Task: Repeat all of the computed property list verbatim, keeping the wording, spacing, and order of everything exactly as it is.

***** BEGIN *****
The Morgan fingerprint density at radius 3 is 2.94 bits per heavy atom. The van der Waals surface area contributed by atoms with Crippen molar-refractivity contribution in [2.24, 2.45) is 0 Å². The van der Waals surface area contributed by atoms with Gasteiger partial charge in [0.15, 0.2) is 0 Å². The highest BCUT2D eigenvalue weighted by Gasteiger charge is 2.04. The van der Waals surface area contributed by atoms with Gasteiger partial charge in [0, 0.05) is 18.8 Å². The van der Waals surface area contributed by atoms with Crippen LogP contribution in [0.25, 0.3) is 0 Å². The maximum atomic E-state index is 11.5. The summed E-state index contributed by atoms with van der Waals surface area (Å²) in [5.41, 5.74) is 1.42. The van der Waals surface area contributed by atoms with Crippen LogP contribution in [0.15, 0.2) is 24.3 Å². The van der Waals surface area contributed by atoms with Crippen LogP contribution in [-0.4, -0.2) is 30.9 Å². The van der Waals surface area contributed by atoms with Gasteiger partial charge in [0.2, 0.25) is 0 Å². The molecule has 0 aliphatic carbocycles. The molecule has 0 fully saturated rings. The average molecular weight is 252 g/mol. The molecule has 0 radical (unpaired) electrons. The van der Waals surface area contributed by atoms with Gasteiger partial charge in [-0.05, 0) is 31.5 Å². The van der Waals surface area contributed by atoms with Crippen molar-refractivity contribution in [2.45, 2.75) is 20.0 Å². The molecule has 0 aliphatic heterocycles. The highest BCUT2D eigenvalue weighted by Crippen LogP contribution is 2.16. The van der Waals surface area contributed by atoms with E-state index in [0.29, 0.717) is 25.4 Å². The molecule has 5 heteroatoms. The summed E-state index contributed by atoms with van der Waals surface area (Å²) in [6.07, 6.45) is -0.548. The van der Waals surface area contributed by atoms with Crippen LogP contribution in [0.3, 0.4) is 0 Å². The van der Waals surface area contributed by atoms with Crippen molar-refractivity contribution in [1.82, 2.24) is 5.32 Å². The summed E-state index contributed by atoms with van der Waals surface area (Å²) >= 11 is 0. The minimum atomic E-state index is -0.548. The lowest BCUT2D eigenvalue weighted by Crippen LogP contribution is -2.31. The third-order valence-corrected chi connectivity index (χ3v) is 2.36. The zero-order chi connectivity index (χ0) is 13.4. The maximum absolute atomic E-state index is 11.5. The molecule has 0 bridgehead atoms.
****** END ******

The Morgan fingerprint density at radius 3 is 2.94 bits per heavy atom. The van der Waals surface area contributed by atoms with Crippen molar-refractivity contribution in [2.24, 2.45) is 0 Å². The van der Waals surface area contributed by atoms with Gasteiger partial charge in [0.15, 0.2) is 0 Å². The highest BCUT2D eigenvalue weighted by Gasteiger charge is 2.04. The van der Waals surface area contributed by atoms with Gasteiger partial charge in [0, 0.05) is 18.8 Å². The van der Waals surface area contributed by atoms with Crippen LogP contribution in [0.25, 0.3) is 0 Å². The maximum atomic E-state index is 11.5. The summed E-state index contributed by atoms with van der Waals surface area (Å²) in [5.41, 5.74) is 1.42. The van der Waals surface area contributed by atoms with Crippen LogP contribution in [0.15, 0.2) is 24.3 Å². The van der Waals surface area contributed by atoms with Crippen LogP contribution in [-0.4, -0.2) is 30.9 Å². The van der Waals surface area contributed by atoms with Gasteiger partial charge in [0.2, 0.25) is 0 Å². The molecule has 0 aliphatic carbocycles. The molecule has 0 fully saturated rings. The average molecular weight is 252 g/mol. The molecule has 0 radical (unpaired) electrons. The van der Waals surface area contributed by atoms with Gasteiger partial charge in [-0.05, 0) is 31.5 Å². The van der Waals surface area contributed by atoms with Crippen molar-refractivity contribution in [2.45, 2.75) is 20.0 Å². The molecule has 0 aliphatic heterocycles. The highest BCUT2D eigenvalue weighted by Crippen LogP contribution is 2.16. The van der Waals surface area contributed by atoms with E-state index in [0.29, 0.717) is 25.4 Å². The molecule has 5 heteroatoms. The summed E-state index contributed by atoms with van der Waals surface area (Å²) in [6.07, 6.45) is -0.548. The van der Waals surface area contributed by atoms with Crippen LogP contribution in [0.3, 0.4) is 0 Å². The van der Waals surface area contributed by atoms with Crippen molar-refractivity contribution in [1.82, 2.24) is 5.32 Å². The summed E-state index contributed by atoms with van der Waals surface area (Å²) >= 11 is 0. The minimum atomic E-state index is -0.548. The lowest BCUT2D eigenvalue weighted by Crippen LogP contribution is -2.31. The third-order valence-corrected chi connectivity index (χ3v) is 2.36. The zero-order chi connectivity index (χ0) is 13.4. The maximum absolute atomic E-state index is 11.5. The molecule has 0 bridgehead atoms.